Constructive fraud in the field of contract law refers to a breach of a duty through material misrepresentations upon which a third party relies. Unlike standard fraud, intent to deceive is not a requirement of constructive fraud. Nonetheless, like standard fraud, constructive fraud functions as an excuse for nonperformance and can support an unjust enrichment claim.
Under contract law, a defendant is liable to a plaintiff for constructive fraud if there was:
- a false misrepresentation
- in reference to a material fact
- for the purpose of inducing the other party to rely on such representation
- on which the other party did justifiably rely
- which resulted in damages or injury, and
- a fiduciary relationship between the parties
The elements for actual and constructive fraud are the same with two exceptions: constructive fraud drops knowledge on the part of the injurer of the representation’s falsity and adds the element of a fiduciary relationship. Similarly, like actual fraud, the misrepresentation supporting constructive fraud can be an omission. An omission of material information functions as a misrepresentation when the omitting party breaches a duty to disclose that information.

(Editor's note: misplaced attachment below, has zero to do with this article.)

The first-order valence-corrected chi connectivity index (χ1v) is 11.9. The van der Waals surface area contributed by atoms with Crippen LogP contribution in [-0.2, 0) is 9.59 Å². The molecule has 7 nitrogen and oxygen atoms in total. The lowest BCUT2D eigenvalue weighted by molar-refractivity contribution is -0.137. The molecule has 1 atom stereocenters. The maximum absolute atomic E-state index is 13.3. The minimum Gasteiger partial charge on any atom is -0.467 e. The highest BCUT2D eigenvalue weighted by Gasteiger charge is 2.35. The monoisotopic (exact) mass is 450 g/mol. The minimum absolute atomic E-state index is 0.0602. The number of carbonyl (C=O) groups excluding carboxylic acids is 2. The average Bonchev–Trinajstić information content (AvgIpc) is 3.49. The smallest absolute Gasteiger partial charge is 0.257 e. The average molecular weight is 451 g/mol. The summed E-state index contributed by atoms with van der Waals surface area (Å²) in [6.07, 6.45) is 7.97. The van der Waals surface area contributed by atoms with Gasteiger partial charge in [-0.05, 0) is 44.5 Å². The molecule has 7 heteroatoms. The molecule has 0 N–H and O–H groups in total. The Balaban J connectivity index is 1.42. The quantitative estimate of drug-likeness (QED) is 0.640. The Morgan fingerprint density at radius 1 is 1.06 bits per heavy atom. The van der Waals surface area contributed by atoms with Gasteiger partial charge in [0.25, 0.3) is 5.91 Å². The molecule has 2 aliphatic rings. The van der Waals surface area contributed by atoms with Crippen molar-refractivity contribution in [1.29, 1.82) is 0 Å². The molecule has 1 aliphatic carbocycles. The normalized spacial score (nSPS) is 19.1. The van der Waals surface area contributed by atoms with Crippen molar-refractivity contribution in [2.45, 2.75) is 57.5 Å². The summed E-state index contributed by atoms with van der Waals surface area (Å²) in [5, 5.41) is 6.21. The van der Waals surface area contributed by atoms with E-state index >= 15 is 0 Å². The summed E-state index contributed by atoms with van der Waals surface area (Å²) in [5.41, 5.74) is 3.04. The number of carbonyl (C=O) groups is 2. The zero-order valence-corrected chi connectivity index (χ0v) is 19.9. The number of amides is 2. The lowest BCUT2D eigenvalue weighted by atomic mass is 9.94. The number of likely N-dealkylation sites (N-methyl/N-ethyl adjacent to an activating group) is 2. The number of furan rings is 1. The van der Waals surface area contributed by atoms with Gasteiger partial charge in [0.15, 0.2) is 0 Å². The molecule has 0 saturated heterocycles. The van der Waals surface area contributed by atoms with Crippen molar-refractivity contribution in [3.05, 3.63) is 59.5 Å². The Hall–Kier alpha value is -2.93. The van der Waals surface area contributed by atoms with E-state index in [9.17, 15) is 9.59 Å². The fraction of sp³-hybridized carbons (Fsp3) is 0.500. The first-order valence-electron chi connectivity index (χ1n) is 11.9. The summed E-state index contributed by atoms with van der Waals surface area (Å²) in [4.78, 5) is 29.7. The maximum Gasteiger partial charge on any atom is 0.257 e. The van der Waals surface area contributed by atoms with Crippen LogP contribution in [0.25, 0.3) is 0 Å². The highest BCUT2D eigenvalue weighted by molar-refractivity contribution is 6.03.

For example, in Sutton v. David Staley Chevrolet, a car dealer’s failure to disclose a mandatory arbitration clause within the buyer’s car purchase contract constituted constructive fraud because he breached his duty, which was obtained when he discussed the contract with the buyer, to tell the whole truth or tell nothing at all.
[Last updated in July of 2022 by the Wex Definitions Team]